Category: Kings of Leon

Kings of Leon end U.S. tour after singer deemed 'unfit' to play

Photo: Kings of Leon on stage at the Coachella Valley Music and Arts Festival at the Empire Polo Grounds in Indio April 15, 2011. Credit: Brian van der Brug / Los Angeles Times Kings of Leon were forced to cancel the rest of their U.S. tour following a stop in Dallas when lead singer Caleb Followill was deemed “unfit” to finish.

During the Dallas gig Friday night, Followill cut the band’s set short after complaining of the heat.

“For the record, I’m not drunk, I’m just ... hot…I’m about to fall down over here because I’m so daggum hot,” he said in a fan video (warning: contains profanity) that surface on YouTube. “I’m gonna go backstage for a second and I’m gonna vomit, I’m gonna drink a beer and I’m gonna come back out and play three more songs.”  He never returned and band members were left apologizing profusely to the booing audience.

“We are so sorry to say Kings of Leon are canceling their entire US tour due to Caleb Followill suffering from vocal issues and exhaustion,” a statement on the band’s website read. “The band is devastated, but in order to give their fans the shows they deserve, they need to take this break. Unfortunately, the US dates cannot be rescheduled due to the band's international tour schedule. Tickets will be refunded at point of purchase. Tickets purchased online or via phones will be automatically refunded.”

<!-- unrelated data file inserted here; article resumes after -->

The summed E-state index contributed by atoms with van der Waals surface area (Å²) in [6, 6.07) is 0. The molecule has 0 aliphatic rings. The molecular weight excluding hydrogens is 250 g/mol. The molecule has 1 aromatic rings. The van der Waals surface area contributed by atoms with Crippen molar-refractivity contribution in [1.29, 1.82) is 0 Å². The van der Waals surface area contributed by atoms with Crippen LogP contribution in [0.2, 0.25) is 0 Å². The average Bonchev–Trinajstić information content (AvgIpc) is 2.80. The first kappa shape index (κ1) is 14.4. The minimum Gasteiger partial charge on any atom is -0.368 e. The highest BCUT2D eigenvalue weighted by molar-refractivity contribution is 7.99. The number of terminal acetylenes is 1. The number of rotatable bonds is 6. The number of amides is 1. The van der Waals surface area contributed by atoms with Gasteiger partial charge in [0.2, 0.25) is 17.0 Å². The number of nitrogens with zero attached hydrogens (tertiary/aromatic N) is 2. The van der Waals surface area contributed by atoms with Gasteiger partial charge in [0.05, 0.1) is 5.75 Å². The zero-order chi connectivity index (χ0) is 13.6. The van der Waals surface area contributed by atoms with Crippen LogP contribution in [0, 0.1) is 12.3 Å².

Rumors of internal conflict within the family band immediately followed after Nathan Followill offered “a million I’m sorry’s” and said he was “ashamed & embarrassed”  by the “fiasco.” While bassist Jared Followill took to Twitter to write “there are internal sicknesses & problems that have needed to be addressed” and “there are problems in our band bigger than not drinking enough Gatorade.” He later wrote the cancellation left him “utterly depressed.”

Jared then later stressed that fans shouldn’t “jump to conclusions” and the band has no plans on breaking up.

The band is scheduled to resume touring in Canada at the Rogers Center in Vancouver on Sept. 28. That show was originally scheduled for Sept. 14.